• Share
  • Email
  • Embed
  • Like
  • Save
  • Private Content
5.2 - Internal Resistance, Power & Combining Resistors
 

5.2 - Internal Resistance, Power & Combining Resistors

on

  • 2,121 views

Electricity

Electricity

Statistics

Views

Total Views
2,121
Views on SlideShare
1,896
Embed Views
225

Actions

Likes
0
Downloads
29
Comments
0

2 Embeds 225

http://moodle.wortech.ac.uk 218
http://jujo00obo2o234ungd3t8qjfcjrs3o6k-a-sites-opensocial.googleusercontent.com 7

Accessibility

Upload Details

Uploaded via as Microsoft PowerPoint

Usage Rights

© All Rights Reserved

Report content

Flagged as inappropriate Flag as inappropriate
Flag as inappropriate

Select your reason for flagging this presentation as inappropriate.

Cancel
  • Full Name Full Name Comment goes here.
    Are you sure you want to
    Your message goes here
    Processing…
Post Comment
Edit your comment

    5.2 - Internal Resistance, Power & Combining Resistors 5.2 - Internal Resistance, Power & Combining Resistors Presentation Transcript

    • 5.2 - Internal Resistance, Electrical Power, Resistors in Series & Parallel 1
    • Internal ResistanceAll cells are made of materials that haveresistance, this is called InternalResistance (r)If the cell is connected to an ExternalResistor (R) then some of the energy isconverted from electrical energy to heatenergy inside the cell.The PD available for the circuit is EMF (E)therefore less than the EMF of thecell.This picture shows that some ofthe EMF is lost before the chargeseven leave the battery. PD (V) 2
    • Internal Resistance (cont) IUsing Ohms Law: E= Ir + IR I For the main Resistance in the circuit: V=IR Missing volts: Ir 3
    • More Internal ResistanceIf you connected a wire directly from one end of the Ibattery to the other then the Resistance (R) wouldbe very small.The Current (I) that flows would be enormous. IThis would cause loads of heat to be wasted by thecurrent as it moves through the Internal Resistanceof the battery.The battery would get very hot and run out ofenergy very fast. This is called a short circuit.Try it with the PhET Circuit Construction Kit:http://phet.colorado.edu/en/simulation/circuit-construction-kit-dc or click on the pictureOR connect some steel wool across a battery. 4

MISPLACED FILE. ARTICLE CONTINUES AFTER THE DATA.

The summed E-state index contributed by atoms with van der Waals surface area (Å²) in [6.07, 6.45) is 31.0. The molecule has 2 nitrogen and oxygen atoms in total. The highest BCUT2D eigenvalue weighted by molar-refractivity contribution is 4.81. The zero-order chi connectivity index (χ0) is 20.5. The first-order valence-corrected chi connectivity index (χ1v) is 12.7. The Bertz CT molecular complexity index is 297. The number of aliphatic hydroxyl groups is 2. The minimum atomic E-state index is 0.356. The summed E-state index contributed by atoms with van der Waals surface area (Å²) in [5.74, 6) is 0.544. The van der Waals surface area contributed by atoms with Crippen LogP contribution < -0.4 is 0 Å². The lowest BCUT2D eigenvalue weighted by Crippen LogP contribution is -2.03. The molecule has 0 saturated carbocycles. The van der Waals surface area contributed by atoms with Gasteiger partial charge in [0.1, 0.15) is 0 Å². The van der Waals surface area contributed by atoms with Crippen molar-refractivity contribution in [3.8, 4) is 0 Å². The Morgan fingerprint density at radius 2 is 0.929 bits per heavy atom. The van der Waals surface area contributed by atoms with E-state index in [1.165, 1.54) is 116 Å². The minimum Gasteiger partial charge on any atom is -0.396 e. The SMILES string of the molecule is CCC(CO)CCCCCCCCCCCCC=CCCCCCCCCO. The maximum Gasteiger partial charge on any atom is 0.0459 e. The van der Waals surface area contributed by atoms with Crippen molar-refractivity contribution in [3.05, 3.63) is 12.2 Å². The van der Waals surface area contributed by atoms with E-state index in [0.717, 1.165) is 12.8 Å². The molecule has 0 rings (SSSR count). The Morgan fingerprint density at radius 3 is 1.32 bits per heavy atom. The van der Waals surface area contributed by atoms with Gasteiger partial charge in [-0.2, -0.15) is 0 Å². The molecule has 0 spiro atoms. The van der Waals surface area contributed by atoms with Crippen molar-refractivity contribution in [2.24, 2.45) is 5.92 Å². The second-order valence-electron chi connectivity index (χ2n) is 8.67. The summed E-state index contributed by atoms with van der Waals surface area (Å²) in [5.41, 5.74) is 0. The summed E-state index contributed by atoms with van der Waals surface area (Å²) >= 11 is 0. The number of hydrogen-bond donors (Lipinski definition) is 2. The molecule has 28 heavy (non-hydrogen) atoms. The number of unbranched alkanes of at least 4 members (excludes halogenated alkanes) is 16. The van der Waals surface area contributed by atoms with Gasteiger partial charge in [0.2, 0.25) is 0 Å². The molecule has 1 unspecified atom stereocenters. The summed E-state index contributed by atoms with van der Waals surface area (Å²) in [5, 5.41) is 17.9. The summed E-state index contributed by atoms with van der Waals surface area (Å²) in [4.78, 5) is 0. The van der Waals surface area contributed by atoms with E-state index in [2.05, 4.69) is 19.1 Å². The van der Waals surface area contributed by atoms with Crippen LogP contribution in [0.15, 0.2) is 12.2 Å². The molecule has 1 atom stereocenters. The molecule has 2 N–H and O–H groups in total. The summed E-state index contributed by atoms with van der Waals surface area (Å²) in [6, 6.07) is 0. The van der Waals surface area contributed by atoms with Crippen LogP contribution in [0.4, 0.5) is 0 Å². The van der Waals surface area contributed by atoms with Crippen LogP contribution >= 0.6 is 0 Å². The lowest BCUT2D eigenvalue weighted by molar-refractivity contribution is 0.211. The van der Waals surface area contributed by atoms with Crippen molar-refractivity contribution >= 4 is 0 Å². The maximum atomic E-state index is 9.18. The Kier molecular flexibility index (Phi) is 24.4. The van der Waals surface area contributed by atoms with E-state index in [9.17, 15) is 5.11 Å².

• Electrical Power (P)Power means the energy per second (Watts or Js-1)Remember some definitions:By substitution: 5
    • More Electrical Power Equations (P) Using: and Ohms Law: We can find the Power DISSIPATED (converted to heat) by a resistor. By substituting from Ohms Law: V=RI OR I=V/R 6
    • Combining Resistors1. Series Circuits Putting two resistors together is like putting two separate flights of stairs one after the other. The stairs are harder to climb 7
    • Combining Resistors2. Parallel CircuitsBecause there are more ways of getting round the circuit this is likemaking the stairs wider. The Resistance is less. 8
    • See how combinations of Resistors work: http://www.walter-fendt.de/ph14e/combrlc.htm or click on the picture Add Resistors and then highlight areas of the circuit to see the total resistance. Impedance is another word that can be used for Resistance 9